A mindfulness/mindlessness model of the museum visitor experience

Moscardo, Gianna (1992) A mindfulness/mindlessness model of the museum visitor experience. PhD thesis, James Cook University of North Queensland.

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In the 19205 a Professor of Psychology at Yale University, Edward Robinson, and several of his graduate students conducted a major research programme in several museums investigating various aspects of visitor behaviour. These psychologists were concerned with both studying human attention and memory and with expanding the role of psychology in the improvement of public life. This programme ended in the 19305 and this applied area was not considered again until the 19705 when several psychologists, as well as researchers from the disciplines of education and museum management, began to publish studies of visitor behaviour. This more recent research focussed specifically on the design of exhibits and paid little attention to the development of psychological theory. The present thesis reports on a series of studies conducted in the earlier tradition of both extending psychological theory and providing knowledge for the better design of museum settings.

The thesis is based upon the concepts of mindfulness and mindlessness as used by Ellen Langer in explaining cognition in social situations. Mindfulness refers to the processing of information available in a setting and the use of this information in the creation of new schema and new routines of behaviour. The opposing cognitive state of mindlessness refers to the use of existing routines of behaviour to guide behaviour in settings and involves minimal processing of the information in the setting. Langer argues that much behaviour is enacted mindlessly. Further mindfulness is likely to occur in novel or unfamiliar situations, when a routine is disrupted by something unexpected, or when the situation is of importance to the individual. A model to describe the behaviour and cognition of museum visitors based on mindfulness/mindlessness was set out and a series of predictions with regard to visitor behaviour and cognition were described. These predictions were then used to guide a review of the existing visitor research. The results reported in this research were shown to be consistent with the Mindfulness Model.

A study was conducted with a sample of 348 individuals examining the emic descriptions of museum visits in an attempt to understand the scripts that museum visitors hold. This study examined frequency distributions and used crosstabulation analyses and mean difference tests to reveal that few visitors included in their descriptions any discussion of thinking, learning or processing information from exhibits. It was concluded that it was likely that many visitors quickly became mindless in museums and followed a simple routine of briefly glancing at exhibits as they moved through a museum. It was noted that this was consistent with observations of visitors in various museum settings.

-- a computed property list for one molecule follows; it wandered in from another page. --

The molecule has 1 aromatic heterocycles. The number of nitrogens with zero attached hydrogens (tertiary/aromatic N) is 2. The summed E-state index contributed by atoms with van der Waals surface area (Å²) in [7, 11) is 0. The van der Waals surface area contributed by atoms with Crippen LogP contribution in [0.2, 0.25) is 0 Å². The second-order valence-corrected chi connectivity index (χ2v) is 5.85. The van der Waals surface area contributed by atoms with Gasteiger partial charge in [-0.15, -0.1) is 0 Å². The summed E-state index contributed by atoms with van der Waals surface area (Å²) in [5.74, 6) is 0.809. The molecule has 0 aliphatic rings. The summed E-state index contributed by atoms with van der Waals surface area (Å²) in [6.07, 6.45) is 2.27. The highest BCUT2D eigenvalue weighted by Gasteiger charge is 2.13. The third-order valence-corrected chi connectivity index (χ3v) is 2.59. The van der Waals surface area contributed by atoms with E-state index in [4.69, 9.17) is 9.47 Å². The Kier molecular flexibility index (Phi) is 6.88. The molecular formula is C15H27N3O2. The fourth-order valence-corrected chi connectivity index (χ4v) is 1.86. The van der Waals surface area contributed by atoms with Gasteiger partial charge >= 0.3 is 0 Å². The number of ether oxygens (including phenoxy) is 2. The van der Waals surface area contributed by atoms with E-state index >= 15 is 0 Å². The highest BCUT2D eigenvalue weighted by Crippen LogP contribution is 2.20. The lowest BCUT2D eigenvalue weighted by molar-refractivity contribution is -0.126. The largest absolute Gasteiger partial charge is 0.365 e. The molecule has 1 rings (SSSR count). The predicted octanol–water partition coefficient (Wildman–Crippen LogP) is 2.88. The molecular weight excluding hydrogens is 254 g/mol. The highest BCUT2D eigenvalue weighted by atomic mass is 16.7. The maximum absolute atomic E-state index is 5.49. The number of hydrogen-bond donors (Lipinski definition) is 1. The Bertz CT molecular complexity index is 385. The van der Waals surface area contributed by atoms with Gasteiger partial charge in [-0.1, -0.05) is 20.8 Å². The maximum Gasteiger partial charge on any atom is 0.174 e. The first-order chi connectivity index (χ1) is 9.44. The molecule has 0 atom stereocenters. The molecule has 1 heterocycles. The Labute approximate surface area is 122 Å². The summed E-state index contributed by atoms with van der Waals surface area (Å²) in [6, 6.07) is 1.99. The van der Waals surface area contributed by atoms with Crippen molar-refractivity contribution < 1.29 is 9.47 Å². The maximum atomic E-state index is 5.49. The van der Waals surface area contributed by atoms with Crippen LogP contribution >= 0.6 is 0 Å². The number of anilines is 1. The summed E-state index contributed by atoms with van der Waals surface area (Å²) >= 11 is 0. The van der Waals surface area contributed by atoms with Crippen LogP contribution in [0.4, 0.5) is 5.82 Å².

The predictions of the Mindfulness Model were then tested in two Australian museums using both observation and survey techniques. The two settings were a display of communications technology, the Semaphore to Satellite exhibition at the Museum of Victoria, and the Gallipoli and Sinai and Palestine galleries of me Australian War Memorial. These settings provided a range of exhibits for study. A total of730 visitors were observed and 275 surveyed in the Semaphore to Satellite exhibition and 1460 visitors were observed and 360 surveyed in the Gallipoli and Sinai and Palestine galleries of the Australian War Memorial. The data was analysed using crosstabulation analyses, mean difference tests and discriminant analysis. In both cases the results supported the predictions derived from the Mindfulness Model. The studies conducted at the Australian War Memorial also found that exhibits which invoke an affective response from visitors were more likely than other exhibits to induce mindfulness. The results of both studies indicated that motivation was an important variable for mindfulness.

It was concluded that the Mindfulness/Mindlessness Model of Museum Visitor Behaviour and Cognition was supported by evidence collected in several settings. Potential applications of the model both within museums and in other settings were outlined.

The study reported in Chapter Three has been published in the Australian Psychologist (Moscardo. 1991a).

Item ID: 56976
Item Type: Thesis (PhD)
Keywords: museums, visitor experience, visitor expectations, visitor behaviour, cognition, psychology
Copyright Information: Copyright © 1992 Gianna Moscardo
Date Deposited: 29 Jan 2019 01:52
FoR Codes: 17 PSYCHOLOGY AND COGNITIVE SCIENCES > 1701 Psychology > 170199 Psychology not elsewhere classified @ 80%
15 COMMERCE, MANAGEMENT, TOURISM AND SERVICES > 1506 Tourism > 150606 Tourist Behaviour and Visitor Experience @ 20%
SEO Codes: 97 EXPANDING KNOWLEDGE > 970117 Expanding Knowledge in Psychology and Cognitive Sciences @ 100%
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